58. Thiele, R. B., & Treagust, D. F. (1995). Analogies in chemistry textbooks. International Journal of Science Education, 17, 783–795.CrossRefGoogle Scholar
  59. Thiele, R. B., Venville, G. J., & Treagust, D. F. (1995). A comparative analysis of analogies in secondary biology and chemistry textbooks used in Australian schools. Research in Science Education, 25, 221–230.CrossRefGoogle Scholar
  60. Treagust, D. F. (1993). The evolution of an approach for using analogies in teaching and learning science. Research in Science Education, 23, 293–301.CrossRefGoogle Scholar
  61. Treagust, D. F., Harrison, A. G., & Venville, G. J. (1996). Using an analogical teaching approach to engender conceptual change. International Journal of Science Education, 18, 213–229.CrossRefGoogle Scholar
  62. Treagust, D. F., Harrison, A. G., & Venville, G. J. (1998). Teaching science effectively with analogies: An approach for preservice and inservice teacher education. Journal of Science Teacher Education, 9, 85–101.CrossRefGoogle Scholar
  63. Unsworth, L. (2001). Evaluating the language of different types of explanations in junior high school science texts. International Journal of Science Education, 23, 585–609.CrossRefGoogle Scholar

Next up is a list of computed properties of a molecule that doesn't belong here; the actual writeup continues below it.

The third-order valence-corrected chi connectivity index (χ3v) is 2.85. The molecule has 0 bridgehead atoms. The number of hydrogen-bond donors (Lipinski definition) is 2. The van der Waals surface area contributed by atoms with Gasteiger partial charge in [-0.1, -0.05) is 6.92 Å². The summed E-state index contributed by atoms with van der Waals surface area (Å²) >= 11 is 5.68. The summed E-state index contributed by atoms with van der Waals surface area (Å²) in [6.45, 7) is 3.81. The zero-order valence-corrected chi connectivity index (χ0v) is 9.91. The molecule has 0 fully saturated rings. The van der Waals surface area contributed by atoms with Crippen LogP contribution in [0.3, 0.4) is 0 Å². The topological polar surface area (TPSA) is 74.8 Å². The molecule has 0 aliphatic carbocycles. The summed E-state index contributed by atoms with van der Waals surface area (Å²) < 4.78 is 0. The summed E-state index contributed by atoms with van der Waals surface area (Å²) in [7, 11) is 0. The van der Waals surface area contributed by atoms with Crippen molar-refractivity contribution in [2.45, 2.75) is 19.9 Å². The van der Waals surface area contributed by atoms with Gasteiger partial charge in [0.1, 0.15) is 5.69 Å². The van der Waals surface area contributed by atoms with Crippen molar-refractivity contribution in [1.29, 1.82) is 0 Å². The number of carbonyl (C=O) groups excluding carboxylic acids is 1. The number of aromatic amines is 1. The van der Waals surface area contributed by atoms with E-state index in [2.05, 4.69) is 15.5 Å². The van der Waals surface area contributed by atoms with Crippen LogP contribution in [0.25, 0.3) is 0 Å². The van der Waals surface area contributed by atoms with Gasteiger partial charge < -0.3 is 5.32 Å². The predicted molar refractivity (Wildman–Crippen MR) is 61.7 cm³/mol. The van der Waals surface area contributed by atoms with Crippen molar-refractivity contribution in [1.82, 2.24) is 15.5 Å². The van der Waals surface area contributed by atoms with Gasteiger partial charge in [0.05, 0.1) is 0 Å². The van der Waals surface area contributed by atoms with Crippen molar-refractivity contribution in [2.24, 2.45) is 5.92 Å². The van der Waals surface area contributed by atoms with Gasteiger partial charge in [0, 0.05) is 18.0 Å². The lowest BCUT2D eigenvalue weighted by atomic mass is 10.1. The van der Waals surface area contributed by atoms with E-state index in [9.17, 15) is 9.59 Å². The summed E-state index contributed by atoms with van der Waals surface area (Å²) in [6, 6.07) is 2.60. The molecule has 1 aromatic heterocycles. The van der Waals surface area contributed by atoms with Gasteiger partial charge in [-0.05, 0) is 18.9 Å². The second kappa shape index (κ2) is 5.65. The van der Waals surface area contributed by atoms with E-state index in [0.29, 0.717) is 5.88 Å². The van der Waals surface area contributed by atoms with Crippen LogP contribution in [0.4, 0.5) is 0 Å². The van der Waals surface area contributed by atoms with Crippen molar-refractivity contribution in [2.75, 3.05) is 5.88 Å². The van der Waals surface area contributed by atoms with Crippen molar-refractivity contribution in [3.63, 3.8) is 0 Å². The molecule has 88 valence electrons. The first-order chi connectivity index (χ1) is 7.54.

64. Venville, G. J., Bryer, L., & Treagust, D. F. (1994). Training students in the use of analogies to enhance understanding in science. Australian Science Teachers Journal, 40, 60–66.Google Scholar
  65. Venville, G. J., & Treagust, D. F. (1997). Analogies in biology education: A contentious issue. The American Biology Teacher, 59, 282–287.CrossRefGoogle Scholar
  66. Zook, K. B. (1991). Effects of analogical processes on learning and misrepresentation. Educational Psychology Review, 3, 41–72.CrossRefGoogle Scholar
  67. Zook, K. B., & DiVesta, F. J. (1991). Instructional analogies and conceptual misrepresentations. Journal of Educational Psychology, 83, 246–252.CrossRefGoogle Scholar
  68. Zook, K. B., & Maier, J. M. (1994). Systematic analysis of variables that contribute to the formation of analogical misconceptions. Journal of Educational Psychology, 86, 589–699.CrossRefGoogle Scholar

Copyright information

© Springer Science+Business Media B.V. 2013

Authors and Affiliations

  1. 1.Department of ChemistryUniversity of Nevada, Las VegasLas VegasUSA

Personalised recommendations